Why do children cut, burn, hit or poison themselves? The cause is often a feeling of despair or untreated mental illness and depression.
And it’s a growing issue among pre-teens and teens. Nearly 2 million cases of self-harm are reported each year, but the actual number may be higher, as a majority of those engaging in self-injurious behavior (SIB) conceal their activity.
According to updated data on self-harm from HealthyPlace.com
- One in five females and one in seven males engage in self-harm yearly
- Ninety percent of those who engage in self-harm begin in the pre-teen or teen years
- Nearly 50 percent have been sexually abused
- Many learn how to inflict harm from friends or pro self-injury websites
Why do they do it? Tamara Hill, MS, NCC, LPC-PE is a therapist and columnist for www.PsychCentral.com who works with children and adolescents, and she asked them. From their responses, she concluded there are three main reasons.
Internal Pain. Kids are looking for a way to cope with their feelings. They are often emotionally unstable and impulsive, and can also be depressed, anxious or uncertain about their lives. “These pinned-up (sic) emotions must come out in some form or fashion and it often comes out in self-harm.” While this behavior can seem harmful and scare adults, teens who engage in SIB don’t see it that way. Many of them fail to even recognize they are abusing themselves.
Distraction. Self-injuring can distract kids from their pain or disappointment in something. According to Hill, “Some kids have reported that the sight of blood makes them initially feel calmer, more in control, and sometimes even content.”
Attention-seeking. Teens who feel a lack of love, attention or compassion may use self-harm to create alarm, and gain the attention they need. Hill notes that this type of behavior is more frequent with teenagers who have borderline personality traits.
The first step in helping kids who self-abuse is noticing that they do it. To assist in this, the Adolescent Self-Injury Foundation has compiled a list of warning signs.
- Wearing long sleeves or long pants regardless of the season.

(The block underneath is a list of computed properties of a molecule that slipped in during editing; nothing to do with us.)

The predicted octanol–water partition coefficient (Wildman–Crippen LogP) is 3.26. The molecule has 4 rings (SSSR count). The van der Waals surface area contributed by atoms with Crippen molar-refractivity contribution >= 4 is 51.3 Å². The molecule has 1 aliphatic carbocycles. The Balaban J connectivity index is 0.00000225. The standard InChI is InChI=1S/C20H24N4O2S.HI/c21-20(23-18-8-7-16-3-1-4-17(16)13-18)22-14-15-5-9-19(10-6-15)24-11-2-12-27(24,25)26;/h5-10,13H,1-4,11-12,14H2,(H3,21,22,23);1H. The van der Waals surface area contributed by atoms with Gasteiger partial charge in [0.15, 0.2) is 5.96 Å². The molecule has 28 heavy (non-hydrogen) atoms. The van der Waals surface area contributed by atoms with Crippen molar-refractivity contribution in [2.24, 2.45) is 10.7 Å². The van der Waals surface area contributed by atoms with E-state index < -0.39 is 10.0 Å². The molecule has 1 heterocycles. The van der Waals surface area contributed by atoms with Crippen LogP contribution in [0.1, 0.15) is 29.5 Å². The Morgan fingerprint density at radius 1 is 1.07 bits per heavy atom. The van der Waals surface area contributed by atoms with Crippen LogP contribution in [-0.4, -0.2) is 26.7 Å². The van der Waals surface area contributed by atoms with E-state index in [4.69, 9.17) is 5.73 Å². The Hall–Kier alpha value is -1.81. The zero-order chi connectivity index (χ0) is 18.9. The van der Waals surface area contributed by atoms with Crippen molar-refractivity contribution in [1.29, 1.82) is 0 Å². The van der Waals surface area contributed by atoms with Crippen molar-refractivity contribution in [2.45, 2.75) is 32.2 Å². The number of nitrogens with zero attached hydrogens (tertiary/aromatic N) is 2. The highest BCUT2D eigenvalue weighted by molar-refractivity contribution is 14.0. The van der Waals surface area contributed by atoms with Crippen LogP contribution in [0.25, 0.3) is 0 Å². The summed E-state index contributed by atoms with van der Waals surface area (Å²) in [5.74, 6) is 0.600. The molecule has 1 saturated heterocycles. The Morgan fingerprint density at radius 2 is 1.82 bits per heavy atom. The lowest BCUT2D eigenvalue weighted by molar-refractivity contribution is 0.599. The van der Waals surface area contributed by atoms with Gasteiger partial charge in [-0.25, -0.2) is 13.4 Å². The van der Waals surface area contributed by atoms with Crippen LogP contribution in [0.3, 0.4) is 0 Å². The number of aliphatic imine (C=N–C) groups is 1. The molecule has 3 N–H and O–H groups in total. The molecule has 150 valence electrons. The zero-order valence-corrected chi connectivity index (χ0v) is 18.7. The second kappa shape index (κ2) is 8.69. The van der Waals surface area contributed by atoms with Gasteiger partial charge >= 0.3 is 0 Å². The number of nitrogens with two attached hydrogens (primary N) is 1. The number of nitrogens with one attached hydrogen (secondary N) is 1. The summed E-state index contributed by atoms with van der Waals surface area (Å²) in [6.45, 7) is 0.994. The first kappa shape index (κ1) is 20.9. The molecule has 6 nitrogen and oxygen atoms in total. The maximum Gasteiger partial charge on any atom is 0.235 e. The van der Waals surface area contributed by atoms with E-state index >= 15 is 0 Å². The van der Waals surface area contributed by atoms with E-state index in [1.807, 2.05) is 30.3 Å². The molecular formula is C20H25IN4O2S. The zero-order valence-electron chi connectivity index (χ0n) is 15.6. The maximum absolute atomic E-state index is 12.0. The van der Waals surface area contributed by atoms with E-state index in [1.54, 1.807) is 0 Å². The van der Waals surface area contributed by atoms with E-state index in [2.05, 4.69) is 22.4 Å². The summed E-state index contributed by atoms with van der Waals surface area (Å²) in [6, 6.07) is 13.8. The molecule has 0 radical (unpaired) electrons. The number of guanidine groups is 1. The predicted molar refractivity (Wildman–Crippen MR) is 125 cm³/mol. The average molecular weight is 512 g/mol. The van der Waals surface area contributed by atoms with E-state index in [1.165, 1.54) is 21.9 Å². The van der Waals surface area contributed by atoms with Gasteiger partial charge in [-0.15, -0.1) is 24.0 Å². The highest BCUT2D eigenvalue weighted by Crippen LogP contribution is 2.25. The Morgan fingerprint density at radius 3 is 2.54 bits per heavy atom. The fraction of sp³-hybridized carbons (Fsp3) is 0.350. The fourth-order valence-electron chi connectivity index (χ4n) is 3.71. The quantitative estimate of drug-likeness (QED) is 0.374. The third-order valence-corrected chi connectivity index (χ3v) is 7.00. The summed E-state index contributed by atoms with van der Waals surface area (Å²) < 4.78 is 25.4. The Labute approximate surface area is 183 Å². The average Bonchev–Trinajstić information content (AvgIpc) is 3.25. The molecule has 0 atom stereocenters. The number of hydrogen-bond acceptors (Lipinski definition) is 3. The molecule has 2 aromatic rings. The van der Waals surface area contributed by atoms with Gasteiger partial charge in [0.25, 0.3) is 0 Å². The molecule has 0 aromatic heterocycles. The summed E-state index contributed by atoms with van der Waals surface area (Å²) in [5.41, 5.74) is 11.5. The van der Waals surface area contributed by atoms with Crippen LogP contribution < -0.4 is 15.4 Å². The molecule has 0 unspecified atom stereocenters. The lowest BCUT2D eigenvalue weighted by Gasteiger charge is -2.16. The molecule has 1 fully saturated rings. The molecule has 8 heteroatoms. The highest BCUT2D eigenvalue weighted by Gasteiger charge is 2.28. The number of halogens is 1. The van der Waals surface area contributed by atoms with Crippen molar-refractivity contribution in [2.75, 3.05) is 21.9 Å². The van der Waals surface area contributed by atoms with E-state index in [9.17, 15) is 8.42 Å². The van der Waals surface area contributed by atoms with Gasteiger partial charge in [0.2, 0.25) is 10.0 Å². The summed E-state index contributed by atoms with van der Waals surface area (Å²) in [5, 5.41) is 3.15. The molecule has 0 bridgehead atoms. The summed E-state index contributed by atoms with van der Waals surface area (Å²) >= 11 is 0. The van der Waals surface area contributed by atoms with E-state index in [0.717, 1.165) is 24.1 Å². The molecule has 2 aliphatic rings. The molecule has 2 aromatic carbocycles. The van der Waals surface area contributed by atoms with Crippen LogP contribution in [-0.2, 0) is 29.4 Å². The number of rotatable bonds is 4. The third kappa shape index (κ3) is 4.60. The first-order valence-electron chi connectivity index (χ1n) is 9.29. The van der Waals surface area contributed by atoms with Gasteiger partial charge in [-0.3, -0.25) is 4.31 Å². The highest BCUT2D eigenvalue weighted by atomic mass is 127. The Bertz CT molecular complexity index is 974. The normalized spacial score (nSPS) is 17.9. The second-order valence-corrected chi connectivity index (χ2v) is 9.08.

- Refusing to wear sleeveless or short sleeve tops, shorts, bathing suits.
- Refusing to go swimming.
- Avoiding exposure of certain body parts or demanding privacy when getting undressed
- Wearing wrist warmers or wristbands to cover the wrist.
- Wearing gloves that have the fingers cut off or wearing socks on hands with holes cut out for the fingers, thus covering the entire hand, wrist, and forearm.
- Wearing inches of bracelets that cover wrists and refusing to remove them.
- Putting thumb-holes in sweatshirts so hands and arms remain covered.
- Carrying around or hiding knives, scissors, razors, box cutters, shards of glass, safety pins, tacks, or needles in a bedroom, backpack, clothing, or shoes.
- Suffering frequent accidents.
- Exhibiting cuts that are parallel in a shape, design, pattern, or words
- Blood found on towels, bed sheets, or used tissues.
- Wearing a large razor blade around the neck as a necklace.
- Frequently exhibiting bruises, scratches, cuts, burns, broken bones or bandages; and offering flimsy excuses such as: “A cat scratched me,” or “I was climbing a fence.”
While the majority of SIB cases are not lethal, they can be dangerous, and are always a sign of some deeper issue.
BeAKidsHero™ is an initiative to educate parents, teachers and other caring adults around the globe about protecting the children in their lives from abuse and neglect. Founded by Child Advocate and Child Forensic Interviewer Ginger Kadlec, www.beakidshero.com spotlights child protection best practices and tips, as well as features a host of resources and information about issues related to child abuse awareness, prevention and intervention ranging from child sexual abuse facts and prevention to cyberbullying, sextortion and Internet safety. Parents are invited to participate in a free three-part video training series about protecting kids of all ages from sexual abuse. To enroll, visit www.sexualabusepreventionsystem.com.
The BeAKidsHero™ column on CW NEWS is released biweekly on Tuesdays.